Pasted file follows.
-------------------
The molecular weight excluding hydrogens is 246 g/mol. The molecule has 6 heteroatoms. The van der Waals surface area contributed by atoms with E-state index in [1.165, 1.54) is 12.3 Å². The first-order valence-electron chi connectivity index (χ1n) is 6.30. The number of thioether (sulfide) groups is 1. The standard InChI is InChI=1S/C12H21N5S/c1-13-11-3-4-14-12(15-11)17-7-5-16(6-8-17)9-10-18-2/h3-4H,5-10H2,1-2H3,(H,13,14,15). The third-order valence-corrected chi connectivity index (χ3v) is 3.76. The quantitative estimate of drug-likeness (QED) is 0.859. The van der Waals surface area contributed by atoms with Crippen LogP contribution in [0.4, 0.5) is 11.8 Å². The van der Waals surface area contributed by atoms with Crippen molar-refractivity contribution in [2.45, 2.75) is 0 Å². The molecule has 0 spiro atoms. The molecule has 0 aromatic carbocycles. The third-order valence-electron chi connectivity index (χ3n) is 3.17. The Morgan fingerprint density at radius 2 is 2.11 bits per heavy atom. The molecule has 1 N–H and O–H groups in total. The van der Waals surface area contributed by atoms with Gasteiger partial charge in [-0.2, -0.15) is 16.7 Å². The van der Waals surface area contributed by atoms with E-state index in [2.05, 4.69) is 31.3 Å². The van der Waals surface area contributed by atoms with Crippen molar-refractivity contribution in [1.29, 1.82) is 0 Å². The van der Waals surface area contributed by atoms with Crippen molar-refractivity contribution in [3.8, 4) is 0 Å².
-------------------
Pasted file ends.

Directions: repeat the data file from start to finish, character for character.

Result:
The molecular weight excluding hydrogens is 246 g/mol. The molecule has 6 heteroatoms. The van der Waals surface area contributed by atoms with E-state index in [1.165, 1.54) is 12.3 Å². The first-order valence-electron chi connectivity index (χ1n) is 6.30. The number of thioether (sulfide) groups is 1. The standard InChI is InChI=1S/C12H21N5S/c1-13-11-3-4-14-12(15-11)17-7-5-16(6-8-17)9-10-18-2/h3-4H,5-10H2,1-2H3,(H,13,14,15). The third-order valence-corrected chi connectivity index (χ3v) is 3.76. The quantitative estimate of drug-likeness (QED) is 0.859. The van der Waals surface area contributed by atoms with Crippen LogP contribution in [0.4, 0.5) is 11.8 Å². The van der Waals surface area contributed by atoms with Crippen molar-refractivity contribution in [2.45, 2.75) is 0 Å². The molecule has 0 spiro atoms. The molecule has 0 aromatic carbocycles. The third-order valence-electron chi connectivity index (χ3n) is 3.17. The Morgan fingerprint density at radius 2 is 2.11 bits per heavy atom. The molecule has 1 N–H and O–H groups in total. The van der Waals surface area contributed by atoms with Gasteiger partial charge in [-0.2, -0.15) is 16.7 Å². The van der Waals surface area contributed by atoms with E-state index in [2.05, 4.69) is 31.3 Å². The van der Waals surface area contributed by atoms with Crippen molar-refractivity contribution in [1.29, 1.82) is 0 Å². The van der Waals surface area contributed by atoms with Crippen molar-refractivity contribution in [3.8, 4) is 0 Å².